Heterochromia is the medical term for when a person’s eyes are two different colors.
Heterochromia is caused by the production and delivery of melanin to the iris, more specifically, melanin being concentrated, or not concentrated, in both irises differently, resulting in the eyes being two different colors.
One usually contracts heterochromia through genetics, as it is usually inherited and contracted in infancy. There are other ways that heterochromia can be contracted, however. It can be caused as a result of different genetic conditions, such as mosaicism or chimerism. It can also be caused by a variety of diseases or injury to the eyes.
Types Of Heterochromia
There are a few different types of heterochromia that depend on how much the person’s eye is changed.
- Complete Heterochromia – This means the iris of one eye is completely different in color to the other. Complete heterochromia is the most drastic and noticeable type of heterochromia, and is most common among animals, especially cats.
- Partial (or Sectoral) Heterochromia – This is when only a portion, usually half, of the iris is a different color. This can occur in one or both eyes. Partial heterochromia usually appears as an irregular spot in the person’s eye that is different in color and does not form a complete ring around the affected pupil.
- Central Heterochromia – Referred to as “cat eyes,” this is when the colors of a person’s iris form two circles around the pupil, where the inner circle is one color and the outer circle is a different color. The outer circle is usually the person’s true iris color.
Heterochromia In The Real World
As earlier mentioned, heterochromia is common in different types of animals.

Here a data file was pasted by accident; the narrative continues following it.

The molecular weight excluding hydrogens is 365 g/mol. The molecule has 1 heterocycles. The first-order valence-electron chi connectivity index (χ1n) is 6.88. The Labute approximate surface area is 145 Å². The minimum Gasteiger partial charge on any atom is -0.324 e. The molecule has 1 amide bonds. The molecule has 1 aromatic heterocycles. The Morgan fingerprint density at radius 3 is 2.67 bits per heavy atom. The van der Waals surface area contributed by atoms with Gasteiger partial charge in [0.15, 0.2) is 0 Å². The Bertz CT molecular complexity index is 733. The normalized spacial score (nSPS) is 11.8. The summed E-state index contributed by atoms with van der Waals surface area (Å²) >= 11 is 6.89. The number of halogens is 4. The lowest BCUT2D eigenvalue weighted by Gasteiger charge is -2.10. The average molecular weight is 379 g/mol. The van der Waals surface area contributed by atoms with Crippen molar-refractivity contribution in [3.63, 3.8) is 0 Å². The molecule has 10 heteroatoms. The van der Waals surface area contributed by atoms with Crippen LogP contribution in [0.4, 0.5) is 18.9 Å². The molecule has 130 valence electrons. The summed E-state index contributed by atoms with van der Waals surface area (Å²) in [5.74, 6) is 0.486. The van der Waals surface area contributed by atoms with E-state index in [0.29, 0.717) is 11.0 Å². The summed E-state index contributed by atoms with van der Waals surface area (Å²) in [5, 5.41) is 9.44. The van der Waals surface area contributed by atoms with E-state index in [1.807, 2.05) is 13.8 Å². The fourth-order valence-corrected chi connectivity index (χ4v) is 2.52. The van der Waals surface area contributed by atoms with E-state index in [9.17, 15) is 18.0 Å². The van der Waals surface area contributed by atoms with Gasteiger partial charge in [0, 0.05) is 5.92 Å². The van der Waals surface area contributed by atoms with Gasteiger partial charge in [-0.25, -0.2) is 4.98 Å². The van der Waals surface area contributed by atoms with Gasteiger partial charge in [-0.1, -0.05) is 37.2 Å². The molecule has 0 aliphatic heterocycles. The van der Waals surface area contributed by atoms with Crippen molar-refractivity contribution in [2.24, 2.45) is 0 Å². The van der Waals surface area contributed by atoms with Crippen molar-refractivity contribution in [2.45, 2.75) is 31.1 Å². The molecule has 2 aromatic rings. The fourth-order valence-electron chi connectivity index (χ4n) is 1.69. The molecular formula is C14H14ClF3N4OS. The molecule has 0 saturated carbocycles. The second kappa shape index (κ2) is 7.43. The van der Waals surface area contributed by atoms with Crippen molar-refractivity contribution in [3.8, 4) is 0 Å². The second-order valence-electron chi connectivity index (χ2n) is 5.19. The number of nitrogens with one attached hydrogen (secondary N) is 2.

There are certain breeds of dogs that are more susceptible to heterochromia than others, such as:
- Siberian Husky
- Australian Shepherd
- Border Collie
- Great Dane
Some cats also have heterochromia, and their breeds include:
- Turkish Van
- Turkish Angora
- Japanese Bobtail
There are also a number of celebrities that have heterochromia:
- Dan Aykroyd
- Kate Bosworth
- Benedict Cumberbatch
- Mila Kunis
- Simon Pegg
- Christopher Walken
As earlier stated, heterochromia itself is a harmless condition. In most cases, the onset of heterochromia at birth causes no issues.
There are, however, a variety of conditions that people with heterochromia are more susceptible to.
A few of these include:
- Malignant Melanoma – Malignant melanoma in the person’s iris, or metastatic tumors of the iris.
- Ocular Melanosis – Characterized by increased pigmentation of a person’s eye and surrounding tissue.
- Acquired Horner’s Syndrome – Acquired from neuroblastoma, or injury, Horner’s syndrome affects the sympathetic nervous system around the neck.
This is not to say that those with heterochromia will experience any of these conditions, but rather that these conditions have a slight chance of being more present in those with heterochromia.
In the vast majority of cases, heterochromia is a benign condition. This does not mean, however, that you shouldn’t schedule regular exams with your eye doctor.
If your newborn is showing signs of developing heterochromia, you should schedule an exam, if only just to determine whether there are any other underlying conditions present.
Heterochromia can be a beautiful and unique condition to have.
Although it is not without risk, heterochromia poses no threat to your life or eyesight as long as you communicate effectively with your doctor about your symptoms.
Just be prepared to answer all the questions from those that look you in the eye for the first time!